Introduction

Recent studies have reported alarming levels of violence in Indian country.1 Researchers have found that American Indians and Alaska Natives experience a crime rate of 656 incidents per 100,000 residents, compared with a crime rate of 506 incidents per 100,000 residents in the general U.S. population (Hickman, 2003). In addition, Indian country communities suffer from a violent crime rate that is two to three times greater than the national average (Wakeling et al., 2001). The escalation of violence among youth in these areas is of particular concern to juvenile justice officials and community members (Greenfeld and Smith, 1999; Wakeling et al., 2001). Anecdotal reports and official records from juvenile justice officials (i.e., tribal courts and probation and law enforcement officers) in a number of Indian country communities indicate increased levels of crime associated with youth gangs. Each year since 1995, the National Youth Gang Center (NYGC) has surveyed law enforcement agencies throughout the country about gang activity. However, tribal police departments are not included in the survey sample, and detailed data about youth gang activity in Indian country have been largely absent.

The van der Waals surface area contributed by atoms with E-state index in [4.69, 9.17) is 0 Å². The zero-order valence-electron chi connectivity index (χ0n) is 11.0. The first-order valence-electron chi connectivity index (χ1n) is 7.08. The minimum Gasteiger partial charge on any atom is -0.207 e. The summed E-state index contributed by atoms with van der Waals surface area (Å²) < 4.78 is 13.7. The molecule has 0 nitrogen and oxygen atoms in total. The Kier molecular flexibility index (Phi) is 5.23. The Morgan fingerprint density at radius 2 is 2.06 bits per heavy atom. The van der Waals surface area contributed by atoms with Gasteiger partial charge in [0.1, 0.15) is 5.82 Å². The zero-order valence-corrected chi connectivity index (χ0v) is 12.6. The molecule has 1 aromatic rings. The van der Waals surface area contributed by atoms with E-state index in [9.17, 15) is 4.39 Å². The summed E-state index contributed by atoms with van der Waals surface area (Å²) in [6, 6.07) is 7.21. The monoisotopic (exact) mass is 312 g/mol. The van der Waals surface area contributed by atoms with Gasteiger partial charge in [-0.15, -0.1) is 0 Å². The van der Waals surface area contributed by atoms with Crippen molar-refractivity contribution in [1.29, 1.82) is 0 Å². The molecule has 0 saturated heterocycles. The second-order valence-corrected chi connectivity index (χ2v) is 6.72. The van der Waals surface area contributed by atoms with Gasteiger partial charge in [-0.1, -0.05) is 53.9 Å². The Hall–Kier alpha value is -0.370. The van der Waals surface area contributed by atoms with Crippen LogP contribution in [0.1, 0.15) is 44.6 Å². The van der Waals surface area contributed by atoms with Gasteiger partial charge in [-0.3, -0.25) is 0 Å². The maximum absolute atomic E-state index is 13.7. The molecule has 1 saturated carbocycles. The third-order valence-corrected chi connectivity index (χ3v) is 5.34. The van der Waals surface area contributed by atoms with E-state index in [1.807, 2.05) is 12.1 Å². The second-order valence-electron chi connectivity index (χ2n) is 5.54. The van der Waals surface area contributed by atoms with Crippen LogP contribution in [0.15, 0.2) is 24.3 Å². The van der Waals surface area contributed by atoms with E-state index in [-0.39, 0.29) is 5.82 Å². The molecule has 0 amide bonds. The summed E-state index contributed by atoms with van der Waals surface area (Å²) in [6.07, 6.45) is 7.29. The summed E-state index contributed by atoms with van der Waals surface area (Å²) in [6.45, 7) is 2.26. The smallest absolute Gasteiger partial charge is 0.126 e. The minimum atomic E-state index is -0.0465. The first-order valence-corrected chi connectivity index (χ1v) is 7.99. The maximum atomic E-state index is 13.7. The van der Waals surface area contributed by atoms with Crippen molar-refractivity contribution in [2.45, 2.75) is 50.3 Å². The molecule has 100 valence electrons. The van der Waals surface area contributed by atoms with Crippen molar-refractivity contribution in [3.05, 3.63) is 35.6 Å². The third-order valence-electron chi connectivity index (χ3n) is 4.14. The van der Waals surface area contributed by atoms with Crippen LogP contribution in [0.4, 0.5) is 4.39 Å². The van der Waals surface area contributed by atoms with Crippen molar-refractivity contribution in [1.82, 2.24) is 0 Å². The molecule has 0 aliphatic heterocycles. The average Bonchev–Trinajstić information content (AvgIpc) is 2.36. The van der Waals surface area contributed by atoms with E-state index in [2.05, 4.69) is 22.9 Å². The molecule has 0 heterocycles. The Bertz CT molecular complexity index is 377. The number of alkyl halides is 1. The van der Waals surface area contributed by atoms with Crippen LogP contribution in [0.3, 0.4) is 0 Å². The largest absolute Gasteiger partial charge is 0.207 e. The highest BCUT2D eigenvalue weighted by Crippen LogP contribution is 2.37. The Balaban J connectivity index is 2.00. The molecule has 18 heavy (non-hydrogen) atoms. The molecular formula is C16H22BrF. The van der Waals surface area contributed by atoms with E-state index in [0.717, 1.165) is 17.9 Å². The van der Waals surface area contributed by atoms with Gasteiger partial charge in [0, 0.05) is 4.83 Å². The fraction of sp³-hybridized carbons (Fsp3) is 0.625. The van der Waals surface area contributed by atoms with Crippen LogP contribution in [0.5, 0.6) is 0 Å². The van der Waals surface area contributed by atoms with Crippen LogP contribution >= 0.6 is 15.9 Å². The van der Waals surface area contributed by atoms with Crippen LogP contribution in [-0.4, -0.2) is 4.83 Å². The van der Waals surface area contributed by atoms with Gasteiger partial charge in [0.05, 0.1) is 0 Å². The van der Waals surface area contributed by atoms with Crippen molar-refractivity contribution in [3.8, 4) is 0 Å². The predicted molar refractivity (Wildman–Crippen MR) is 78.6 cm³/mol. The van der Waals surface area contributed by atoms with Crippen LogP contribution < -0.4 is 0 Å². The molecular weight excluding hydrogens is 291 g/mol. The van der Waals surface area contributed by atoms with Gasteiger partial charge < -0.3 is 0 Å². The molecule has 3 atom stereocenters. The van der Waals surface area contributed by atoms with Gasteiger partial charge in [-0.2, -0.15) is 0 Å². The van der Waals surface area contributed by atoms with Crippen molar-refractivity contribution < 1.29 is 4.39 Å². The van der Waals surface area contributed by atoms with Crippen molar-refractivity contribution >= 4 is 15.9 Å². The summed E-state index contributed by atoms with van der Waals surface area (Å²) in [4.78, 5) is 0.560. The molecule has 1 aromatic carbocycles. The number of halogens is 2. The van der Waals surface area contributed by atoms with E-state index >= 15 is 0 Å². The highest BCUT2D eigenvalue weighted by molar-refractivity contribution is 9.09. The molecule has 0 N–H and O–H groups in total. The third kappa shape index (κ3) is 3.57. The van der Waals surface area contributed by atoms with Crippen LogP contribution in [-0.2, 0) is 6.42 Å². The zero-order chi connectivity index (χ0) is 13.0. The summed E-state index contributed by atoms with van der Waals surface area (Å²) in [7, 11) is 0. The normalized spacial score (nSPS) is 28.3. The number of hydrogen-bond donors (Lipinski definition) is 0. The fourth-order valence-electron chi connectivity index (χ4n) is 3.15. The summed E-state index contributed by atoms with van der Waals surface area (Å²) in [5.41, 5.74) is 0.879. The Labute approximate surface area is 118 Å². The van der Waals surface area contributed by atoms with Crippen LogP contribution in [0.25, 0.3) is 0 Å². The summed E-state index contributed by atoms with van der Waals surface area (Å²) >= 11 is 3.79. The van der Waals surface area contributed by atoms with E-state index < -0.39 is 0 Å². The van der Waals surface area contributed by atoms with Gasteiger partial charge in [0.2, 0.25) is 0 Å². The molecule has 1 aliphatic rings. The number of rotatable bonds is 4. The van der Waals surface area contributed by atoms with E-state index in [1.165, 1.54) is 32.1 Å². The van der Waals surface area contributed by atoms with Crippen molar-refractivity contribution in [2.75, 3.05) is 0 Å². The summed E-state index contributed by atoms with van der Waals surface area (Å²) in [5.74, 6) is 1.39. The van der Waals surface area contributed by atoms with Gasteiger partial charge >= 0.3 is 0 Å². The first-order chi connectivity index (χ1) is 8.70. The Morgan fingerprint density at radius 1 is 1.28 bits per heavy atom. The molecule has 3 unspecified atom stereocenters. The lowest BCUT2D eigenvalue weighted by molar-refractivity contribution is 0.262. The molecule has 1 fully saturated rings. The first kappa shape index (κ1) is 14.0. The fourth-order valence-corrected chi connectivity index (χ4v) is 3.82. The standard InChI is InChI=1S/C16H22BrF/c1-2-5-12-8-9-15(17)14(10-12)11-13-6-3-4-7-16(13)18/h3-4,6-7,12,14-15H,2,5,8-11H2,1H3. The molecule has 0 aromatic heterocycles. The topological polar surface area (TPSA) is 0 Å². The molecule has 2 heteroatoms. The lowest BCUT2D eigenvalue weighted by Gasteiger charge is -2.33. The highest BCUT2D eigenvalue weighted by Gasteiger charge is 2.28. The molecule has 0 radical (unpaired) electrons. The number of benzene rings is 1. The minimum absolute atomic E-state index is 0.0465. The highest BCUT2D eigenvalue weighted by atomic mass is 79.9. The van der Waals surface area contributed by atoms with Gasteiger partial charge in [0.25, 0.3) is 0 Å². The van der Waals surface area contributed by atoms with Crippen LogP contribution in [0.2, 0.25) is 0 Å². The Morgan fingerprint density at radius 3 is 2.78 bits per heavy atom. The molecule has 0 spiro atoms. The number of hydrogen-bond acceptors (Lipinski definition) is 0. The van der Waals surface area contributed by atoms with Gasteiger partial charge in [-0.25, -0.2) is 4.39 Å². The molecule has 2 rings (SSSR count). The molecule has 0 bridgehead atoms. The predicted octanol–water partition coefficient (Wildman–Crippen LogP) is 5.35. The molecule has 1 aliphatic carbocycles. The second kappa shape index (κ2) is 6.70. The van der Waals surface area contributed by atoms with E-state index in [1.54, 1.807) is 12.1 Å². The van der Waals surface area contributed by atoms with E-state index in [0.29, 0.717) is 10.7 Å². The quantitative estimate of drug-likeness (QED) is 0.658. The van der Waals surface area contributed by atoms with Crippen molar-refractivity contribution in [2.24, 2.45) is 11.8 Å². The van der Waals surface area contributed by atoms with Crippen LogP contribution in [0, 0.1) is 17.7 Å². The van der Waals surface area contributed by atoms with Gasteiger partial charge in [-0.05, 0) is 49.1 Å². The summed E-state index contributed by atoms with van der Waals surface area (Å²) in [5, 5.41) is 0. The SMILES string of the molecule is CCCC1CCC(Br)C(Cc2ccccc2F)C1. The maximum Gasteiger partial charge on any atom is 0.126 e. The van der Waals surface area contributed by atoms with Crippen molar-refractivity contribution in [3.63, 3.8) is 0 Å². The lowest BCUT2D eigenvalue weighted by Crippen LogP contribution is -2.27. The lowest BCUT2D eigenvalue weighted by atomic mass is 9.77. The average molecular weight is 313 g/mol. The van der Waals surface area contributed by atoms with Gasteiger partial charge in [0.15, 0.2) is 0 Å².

In 2001, NYGC developed and implemented the 2000 Survey of Youth Gangs in Indian Country (see “Survey Design and Method” for a detailed discussion of the survey). All federally recognized Indian communities were surveyed to measure the presence, size, and criminal behavior of youth gangs in Indian country. This Bulletin presents data regarding the presence and effect of youth gang activity in Indian country and provides an overview of programmatic responses to the problem. When appropriate, the Bulletin compares findings from this survey to those from a national sample and a subset of jurisdictions that closely resemble Indian country communities in size and geographic location. The survey findings are also compared to relevant contextual data from a field study of gangs in the Navajo Nation (Armstrong et al., 2002).

Survey Design and Method

Before designing the 2000 Survey of Youth Gangs in Indian Country, the National Youth Gang Center (NYGC) consulted earlier research on gang activity in Indian country communities. This research was extremely limited and consisted mainly of a small number of descriptive reports that reference gangs (Nielson, Zion, and Hailer, 1998; Coalition for Juvenile Justice, 2000) and regional and national surveys (Hailer, 1998; Juneau, 1997, 1998).